Diesel Futures Slip as Brent Crude, Gasoil Weaken in Europe

Ultra low sulfur diesel futures retreated in New York as Brent crude and gasoil contracts weakened in Europe.

Prices sank as much as 0.7 percent as Brent slipped 0.7 percent and gasoil slid 1.2 percent on the ICE Futures Europe exchange. A drop in Brent, the international benchmark reduces feedstock costs for refiners in Europe and along the U.S. East Coast processing oil from the North Sea and West Africa. The gasoil decline reduced the profit from exporting distillate fuel from the U.S. to Europe.

“Diesel is being dragged down by Brent,” said Amrita Sen, chief oil market strategist at Energy Aspects Ltd., a research company in London.

ULSD for January delivery fell 2.02 cents to $2.97 a gallon at 10:56 a.m. on the New York Mercantile Exchange. Trading volume was 24 percent below the 100-day average.

ULSD’s crack spread versus West Texas Intermediate, a rough measure of refining profitability, lost $1.03 to $27.08 a barrel. The crack spread versus Brent was $16.15 a barrel, based on February contracts, unchanged from yesterday.

The Energy Information Administration will probably report tomorrow that supplies of distillates, including diesel and heating oil, were unchanged last week, according to the median estimate of nine analysts in a survey by Bloomberg. Supplies rose during the past two weeks, after dropping in 10 of the previous 11 periods. The EIA is scheduled to report last week’s inventories at 10:30 a.m. tomorrow in Washington.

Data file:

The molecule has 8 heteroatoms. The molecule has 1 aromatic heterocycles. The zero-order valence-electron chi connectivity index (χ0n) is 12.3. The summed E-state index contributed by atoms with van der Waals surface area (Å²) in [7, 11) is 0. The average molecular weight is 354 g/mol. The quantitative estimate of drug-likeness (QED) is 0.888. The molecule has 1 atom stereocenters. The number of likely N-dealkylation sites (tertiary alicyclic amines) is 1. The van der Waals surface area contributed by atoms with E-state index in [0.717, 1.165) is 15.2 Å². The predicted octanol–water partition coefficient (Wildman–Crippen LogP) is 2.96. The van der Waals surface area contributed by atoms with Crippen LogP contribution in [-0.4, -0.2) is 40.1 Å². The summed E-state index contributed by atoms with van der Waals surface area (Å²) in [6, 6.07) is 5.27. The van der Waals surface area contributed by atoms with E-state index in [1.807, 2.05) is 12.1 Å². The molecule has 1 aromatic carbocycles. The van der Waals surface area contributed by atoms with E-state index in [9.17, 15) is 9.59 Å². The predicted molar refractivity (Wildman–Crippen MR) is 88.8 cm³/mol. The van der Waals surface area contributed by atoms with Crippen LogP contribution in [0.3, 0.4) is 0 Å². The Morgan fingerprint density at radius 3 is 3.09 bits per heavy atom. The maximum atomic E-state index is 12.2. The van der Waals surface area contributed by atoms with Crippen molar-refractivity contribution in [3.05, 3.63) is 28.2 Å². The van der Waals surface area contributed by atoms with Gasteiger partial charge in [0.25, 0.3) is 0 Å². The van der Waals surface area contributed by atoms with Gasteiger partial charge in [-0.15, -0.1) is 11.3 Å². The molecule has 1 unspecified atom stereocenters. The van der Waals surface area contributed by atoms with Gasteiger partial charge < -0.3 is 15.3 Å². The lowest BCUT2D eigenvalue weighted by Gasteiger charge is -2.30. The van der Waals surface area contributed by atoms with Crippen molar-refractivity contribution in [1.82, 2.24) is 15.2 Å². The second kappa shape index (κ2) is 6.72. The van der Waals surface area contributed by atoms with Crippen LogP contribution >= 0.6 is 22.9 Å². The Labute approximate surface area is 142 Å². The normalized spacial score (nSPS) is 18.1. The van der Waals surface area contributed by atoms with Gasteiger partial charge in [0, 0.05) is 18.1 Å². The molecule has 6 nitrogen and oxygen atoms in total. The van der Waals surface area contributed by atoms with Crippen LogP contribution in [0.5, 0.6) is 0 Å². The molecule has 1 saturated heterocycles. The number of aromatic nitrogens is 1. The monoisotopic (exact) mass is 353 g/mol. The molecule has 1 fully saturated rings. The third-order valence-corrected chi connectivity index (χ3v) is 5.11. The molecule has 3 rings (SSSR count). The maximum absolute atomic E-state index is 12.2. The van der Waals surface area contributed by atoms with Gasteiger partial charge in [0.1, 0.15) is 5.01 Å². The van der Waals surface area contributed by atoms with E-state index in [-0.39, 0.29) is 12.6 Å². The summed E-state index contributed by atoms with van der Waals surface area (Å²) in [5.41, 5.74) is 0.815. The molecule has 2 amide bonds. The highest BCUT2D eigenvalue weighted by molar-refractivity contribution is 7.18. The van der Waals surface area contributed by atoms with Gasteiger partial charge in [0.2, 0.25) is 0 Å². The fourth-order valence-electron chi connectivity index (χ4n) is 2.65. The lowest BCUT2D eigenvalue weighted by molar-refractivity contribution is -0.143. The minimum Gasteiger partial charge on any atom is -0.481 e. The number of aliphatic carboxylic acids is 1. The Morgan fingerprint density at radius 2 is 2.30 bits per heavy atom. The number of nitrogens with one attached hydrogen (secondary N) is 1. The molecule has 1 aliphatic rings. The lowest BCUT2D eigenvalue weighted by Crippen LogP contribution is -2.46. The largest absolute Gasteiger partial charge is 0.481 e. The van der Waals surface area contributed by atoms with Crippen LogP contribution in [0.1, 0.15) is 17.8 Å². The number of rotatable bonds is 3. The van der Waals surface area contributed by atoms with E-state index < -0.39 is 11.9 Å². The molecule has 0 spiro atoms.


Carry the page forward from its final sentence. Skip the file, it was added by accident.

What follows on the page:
EIA Survey

The survey projected that gasoline stockpiles increased 1.5 million barrels. Gasoline supplies in the week ended Dec. 6 rose 6.72 million barrels as refinery rates jumped to a nine-year seasonal high.

“Given such high refinery runs there is no dearth of supplies,” Sen said.

Gasoline for January delivery was unchanged at $2.6437 a gallon on trading volume that was 20 percent below the average.

The motor fuel’s crack spread versus WTI narrowed 20 cents to $13.36 a barrel. Gasoline’s premium to Brent was $2.94 a barrel, based on February contracts, up from $2.34 yesterday.

The average U.S. pump price fell 0.6 cent to $3.222 a gallon, the ninth consecutive decline, Heathrow, Florida-based AAA said today. Prices are the lowest since Nov. 20.

To contact the reporter on this story: Barbara Powell in Houston at bpowell4@bloomberg.net

To contact the editor responsible for this story: Dan Stets at dstets@bloomberg.net

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